The Indianapolis Star is running a compelling series about Arlington Woods Elementary School on the east side of Indianapolis, where an initiative called Project Restore has produced impressive gains in student performance, especially in math.
The series began Feb. 13 and continued Feb. 16 and Feb. 20; additional installments are scheduled Wednesday and next Sunday. Columnist Matthew Tully, who wrote the stories, and photographer Danese Kenon apparently had extraordinary access to the school’s teachers and students.
According to the Star, Arlington Woods has used high expectations for students, frequent testing and a relentless focus on learning to turn around what had been a low-performing urban school. More than 85 percent of the students qualify for free or reduced-price lunches; most are African-American.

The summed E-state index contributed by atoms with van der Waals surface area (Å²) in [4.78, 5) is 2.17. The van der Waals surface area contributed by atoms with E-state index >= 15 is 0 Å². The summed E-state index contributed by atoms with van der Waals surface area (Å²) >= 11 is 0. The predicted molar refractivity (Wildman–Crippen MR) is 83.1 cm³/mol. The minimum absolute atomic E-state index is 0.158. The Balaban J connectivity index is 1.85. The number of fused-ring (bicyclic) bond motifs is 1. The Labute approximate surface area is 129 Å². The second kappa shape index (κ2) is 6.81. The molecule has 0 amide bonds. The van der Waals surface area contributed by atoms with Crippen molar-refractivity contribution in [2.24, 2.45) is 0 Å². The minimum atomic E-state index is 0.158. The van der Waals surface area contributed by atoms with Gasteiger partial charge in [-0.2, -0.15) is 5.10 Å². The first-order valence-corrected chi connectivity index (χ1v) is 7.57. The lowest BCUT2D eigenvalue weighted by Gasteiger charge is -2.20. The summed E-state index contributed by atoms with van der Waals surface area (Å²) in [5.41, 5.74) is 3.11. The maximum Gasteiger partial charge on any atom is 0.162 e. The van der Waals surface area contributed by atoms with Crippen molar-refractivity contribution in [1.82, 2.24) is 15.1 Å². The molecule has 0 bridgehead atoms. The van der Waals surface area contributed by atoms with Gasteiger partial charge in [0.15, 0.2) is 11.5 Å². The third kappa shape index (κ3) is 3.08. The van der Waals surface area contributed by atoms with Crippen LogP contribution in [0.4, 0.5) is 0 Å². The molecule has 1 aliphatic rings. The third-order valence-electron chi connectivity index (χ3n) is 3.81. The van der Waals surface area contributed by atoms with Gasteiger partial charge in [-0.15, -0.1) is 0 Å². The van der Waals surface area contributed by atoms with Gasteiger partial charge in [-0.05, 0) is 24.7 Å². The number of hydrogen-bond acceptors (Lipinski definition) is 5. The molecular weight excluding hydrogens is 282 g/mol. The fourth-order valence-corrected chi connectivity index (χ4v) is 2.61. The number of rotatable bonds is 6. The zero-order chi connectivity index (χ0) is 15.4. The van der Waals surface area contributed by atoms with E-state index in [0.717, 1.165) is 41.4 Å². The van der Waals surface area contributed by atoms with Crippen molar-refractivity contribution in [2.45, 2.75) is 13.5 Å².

The emphasis on high expectations and frequent tests (“formative assessments” in educator jargon) is widely accepted, and it’s likely a reporter could find a similar approach at many Indiana schools. But the success at Arlington Woods makes a great counter-story – a “man-bites-dog” tale – to the conventional narrative that Indianapolis Public Schools are mired in a culture of failure.
It’s worth noting that this turn-around was apparently accomplished by educators who were at the school. It didn’t require busting the union, instituting merit pay, firing teachers, relying on market-driven parent choice or bringing in a turn-around expert trained by Marian University. Continue reading